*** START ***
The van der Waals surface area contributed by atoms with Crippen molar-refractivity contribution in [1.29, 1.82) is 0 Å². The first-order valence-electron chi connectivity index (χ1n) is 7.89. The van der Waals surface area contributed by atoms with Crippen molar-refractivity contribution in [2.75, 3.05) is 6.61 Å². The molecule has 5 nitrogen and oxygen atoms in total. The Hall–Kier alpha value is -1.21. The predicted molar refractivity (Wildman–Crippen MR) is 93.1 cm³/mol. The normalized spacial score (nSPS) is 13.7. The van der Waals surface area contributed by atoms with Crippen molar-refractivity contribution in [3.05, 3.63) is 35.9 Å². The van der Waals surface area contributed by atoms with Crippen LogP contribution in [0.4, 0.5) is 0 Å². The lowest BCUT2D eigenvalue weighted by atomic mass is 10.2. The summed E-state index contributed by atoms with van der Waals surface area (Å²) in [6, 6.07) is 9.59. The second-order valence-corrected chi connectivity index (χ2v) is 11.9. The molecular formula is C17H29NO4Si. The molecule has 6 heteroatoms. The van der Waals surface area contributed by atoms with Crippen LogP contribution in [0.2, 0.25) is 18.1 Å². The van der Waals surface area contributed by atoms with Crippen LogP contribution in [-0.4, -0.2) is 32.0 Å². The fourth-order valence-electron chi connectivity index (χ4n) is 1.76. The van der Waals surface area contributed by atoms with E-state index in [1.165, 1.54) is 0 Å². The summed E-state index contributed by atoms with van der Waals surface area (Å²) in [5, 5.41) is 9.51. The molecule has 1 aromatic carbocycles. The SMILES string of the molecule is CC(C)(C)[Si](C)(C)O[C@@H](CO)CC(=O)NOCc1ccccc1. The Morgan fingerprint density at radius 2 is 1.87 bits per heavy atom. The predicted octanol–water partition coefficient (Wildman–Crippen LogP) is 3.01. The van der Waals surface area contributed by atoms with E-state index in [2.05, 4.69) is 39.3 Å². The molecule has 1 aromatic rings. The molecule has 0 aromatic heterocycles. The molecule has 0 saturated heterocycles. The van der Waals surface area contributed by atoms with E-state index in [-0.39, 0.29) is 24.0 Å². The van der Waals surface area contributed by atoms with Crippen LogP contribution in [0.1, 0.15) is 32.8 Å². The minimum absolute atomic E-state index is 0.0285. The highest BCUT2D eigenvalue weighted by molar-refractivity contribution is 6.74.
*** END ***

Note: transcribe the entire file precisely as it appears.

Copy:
The van der Waals surface area contributed by atoms with Crippen molar-refractivity contribution in [1.29, 1.82) is 0 Å². The first-order valence-electron chi connectivity index (χ1n) is 7.89. The van der Waals surface area contributed by atoms with Crippen molar-refractivity contribution in [2.75, 3.05) is 6.61 Å². The molecule has 5 nitrogen and oxygen atoms in total. The Hall–Kier alpha value is -1.21. The predicted molar refractivity (Wildman–Crippen MR) is 93.1 cm³/mol. The normalized spacial score (nSPS) is 13.7. The van der Waals surface area contributed by atoms with Crippen molar-refractivity contribution in [3.05, 3.63) is 35.9 Å². The van der Waals surface area contributed by atoms with Crippen LogP contribution in [0.4, 0.5) is 0 Å². The lowest BCUT2D eigenvalue weighted by atomic mass is 10.2. The summed E-state index contributed by atoms with van der Waals surface area (Å²) in [6, 6.07) is 9.59. The second-order valence-corrected chi connectivity index (χ2v) is 11.9. The molecular formula is C17H29NO4Si. The molecule has 6 heteroatoms. The van der Waals surface area contributed by atoms with Crippen LogP contribution in [0.2, 0.25) is 18.1 Å². The van der Waals surface area contributed by atoms with Crippen LogP contribution in [-0.4, -0.2) is 32.0 Å². The fourth-order valence-electron chi connectivity index (χ4n) is 1.76. The van der Waals surface area contributed by atoms with E-state index in [1.165, 1.54) is 0 Å². The summed E-state index contributed by atoms with van der Waals surface area (Å²) in [5, 5.41) is 9.51. The molecule has 1 aromatic carbocycles. The SMILES string of the molecule is CC(C)(C)[Si](C)(C)O[C@@H](CO)CC(=O)NOCc1ccccc1. The Morgan fingerprint density at radius 2 is 1.87 bits per heavy atom. The predicted octanol–water partition coefficient (Wildman–Crippen LogP) is 3.01. The van der Waals surface area contributed by atoms with E-state index in [2.05, 4.69) is 39.3 Å². The molecule has 1 aromatic rings. The molecule has 0 aromatic heterocycles. The molecule has 0 saturated heterocycles. The van der Waals surface area contributed by atoms with E-state index in [-0.39, 0.29) is 24.0 Å². The van der Waals surface area contributed by atoms with Crippen LogP contribution in [0.1, 0.15) is 32.8 Å². The minimum absolute atomic E-state index is 0.0285. The highest BCUT2D eigenvalue weighted by molar-refractivity contribution is 6.74.